Throughout the Rig Veda there are many hymns to Indra (more than
any other God or Goddess) and many of these contain references
that associate Indra with the Sun and light. Another parallel
between Lug and Indra is that they were both not the original
leaders of their respective groups. Lug was given the position of
leader of the Tuatha De Danann for thirteen days by Nuada of the
Silver Hand. Indra only became the chief of the Vedic Gods and
the people's favourite after he had defeated Vrtra. Indra has
also been connected with the myth of Tain Bo Cuailgne. Here Indra's
symbolic animal representation, the bull, is compared with the
Celtic bull of Quelgny. Again what is found is a solar
association in both Celtic and Vedic myth.





Contemporary
image of Indra



Image
source -
size="1" face="Arial">Mirror of India color="#000000" size="1" face="Arial">- color="#000000" size="3">



 



Places of Worship



Some of the most auspicious
places of worship for the Celtic and Vedic peoples were rivers.
As already mentioned the Celtic Goddess Danu is particularly
associated with rivers, she was the "divine waters"
falling from heaven. From these waters the great Celtic river,
once known as Danuvius, presently known as the Danube, was
created. Many rivers in Europe still owe their current name to
their associations with the Goddess Danu, such as the Rhone. In
both Celtic and Vedic cultures offerings were often placed in
rivers and those of the Celts were especially elaborate. The
Celts would often offer much of their riches and treasures,
sometimes approximately 25% of a tribe's economy would be given
to the Gods at any one time.



In the falling of the Danu
river we find a parallel to the an India Goddess and the most
holy of rivers in India today, the Ganges. In Puranic mythology
the Goddess Ganga's fall to earth was broken by the matted locks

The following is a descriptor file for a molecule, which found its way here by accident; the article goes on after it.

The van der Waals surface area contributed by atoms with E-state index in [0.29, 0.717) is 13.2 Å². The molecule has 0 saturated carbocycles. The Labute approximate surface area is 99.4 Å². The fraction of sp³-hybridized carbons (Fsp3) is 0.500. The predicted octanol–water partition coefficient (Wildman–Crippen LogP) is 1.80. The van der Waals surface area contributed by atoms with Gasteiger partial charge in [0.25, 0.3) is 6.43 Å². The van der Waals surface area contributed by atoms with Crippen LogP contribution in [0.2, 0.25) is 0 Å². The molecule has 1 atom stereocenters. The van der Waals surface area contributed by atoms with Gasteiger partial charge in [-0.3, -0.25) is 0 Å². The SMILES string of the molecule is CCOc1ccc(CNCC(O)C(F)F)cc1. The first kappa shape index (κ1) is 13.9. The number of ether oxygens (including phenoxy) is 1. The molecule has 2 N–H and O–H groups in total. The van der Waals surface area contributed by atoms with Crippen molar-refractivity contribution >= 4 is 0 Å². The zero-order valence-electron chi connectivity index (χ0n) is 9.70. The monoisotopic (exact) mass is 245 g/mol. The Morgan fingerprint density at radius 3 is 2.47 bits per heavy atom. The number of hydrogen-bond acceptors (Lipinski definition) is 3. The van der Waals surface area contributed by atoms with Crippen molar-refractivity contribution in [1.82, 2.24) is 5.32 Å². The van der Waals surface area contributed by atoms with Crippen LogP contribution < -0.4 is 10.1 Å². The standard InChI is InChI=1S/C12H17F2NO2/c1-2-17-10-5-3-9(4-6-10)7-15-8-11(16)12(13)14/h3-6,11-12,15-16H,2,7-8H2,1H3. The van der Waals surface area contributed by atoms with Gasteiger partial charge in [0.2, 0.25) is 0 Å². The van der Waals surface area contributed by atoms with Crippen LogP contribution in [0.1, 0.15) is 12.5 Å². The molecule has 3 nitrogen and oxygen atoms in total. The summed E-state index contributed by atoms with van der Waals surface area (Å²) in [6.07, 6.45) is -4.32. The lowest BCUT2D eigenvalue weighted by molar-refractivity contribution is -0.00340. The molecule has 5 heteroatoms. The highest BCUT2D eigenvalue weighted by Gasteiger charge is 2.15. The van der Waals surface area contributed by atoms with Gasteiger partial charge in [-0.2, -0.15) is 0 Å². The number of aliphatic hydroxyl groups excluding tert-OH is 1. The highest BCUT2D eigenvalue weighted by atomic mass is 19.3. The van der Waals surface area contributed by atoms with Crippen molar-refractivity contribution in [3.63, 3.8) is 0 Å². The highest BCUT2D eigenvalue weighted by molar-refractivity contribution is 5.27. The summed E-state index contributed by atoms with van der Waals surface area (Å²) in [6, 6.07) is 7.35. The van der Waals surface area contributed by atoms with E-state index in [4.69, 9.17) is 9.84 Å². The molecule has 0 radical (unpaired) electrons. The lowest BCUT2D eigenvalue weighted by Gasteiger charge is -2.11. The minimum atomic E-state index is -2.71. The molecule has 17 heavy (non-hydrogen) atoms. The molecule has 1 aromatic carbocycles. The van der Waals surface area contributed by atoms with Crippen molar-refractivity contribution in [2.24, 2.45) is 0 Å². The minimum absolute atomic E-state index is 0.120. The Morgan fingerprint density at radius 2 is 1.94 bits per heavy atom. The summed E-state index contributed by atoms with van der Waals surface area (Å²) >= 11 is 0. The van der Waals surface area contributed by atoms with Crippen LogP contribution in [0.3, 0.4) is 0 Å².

of Shiva (known as Rudra in the Vedas), who then released her to
fall on the earth. The river which is venerated in the Rig Veda
is that of the Sarasvati. Like Danu and Ganga, Sarasvati is the
name of a Goddess, as well as a river. However the Sarasvati
river is thought to have dried up and it is from that time the
Ganges has fulfilled her river role.





Sarasvati



Some astounding ancient structures to be
found in the Eurpoean lands of the Celts and in India are those
of Dolmens. A dolmen is a shallow chamber that is composed of
tall vertical upright stones, forming the walls, and a horizontal
stone resting across the top to form a roof. Similar to what is
found at Stonehenge, though on a much smaller scale. A feature
found in some dolmens in both Europe and India is a small single
hole in the back of these stone chambers. What the purpose of
these small holes is remains unknown, as does the purpose of the
dolmens. Though most interpretations link these holes either with
birth or death. Most Celtic researchers seem to agree that these
structures were created by a Megalithic people prior to Celtic
culture, about whom little is known for certainty. Is it possible
that these Megalithic people had contact with Indian culture long
before the Celts and is this why these constructions are to be
found in both eastern and western lands?





Stonehenge -
A lost Vedic connection?



 



Another of the sacred dwellings was that
of specific areas of woods and groves. According to Tacitus the "Woods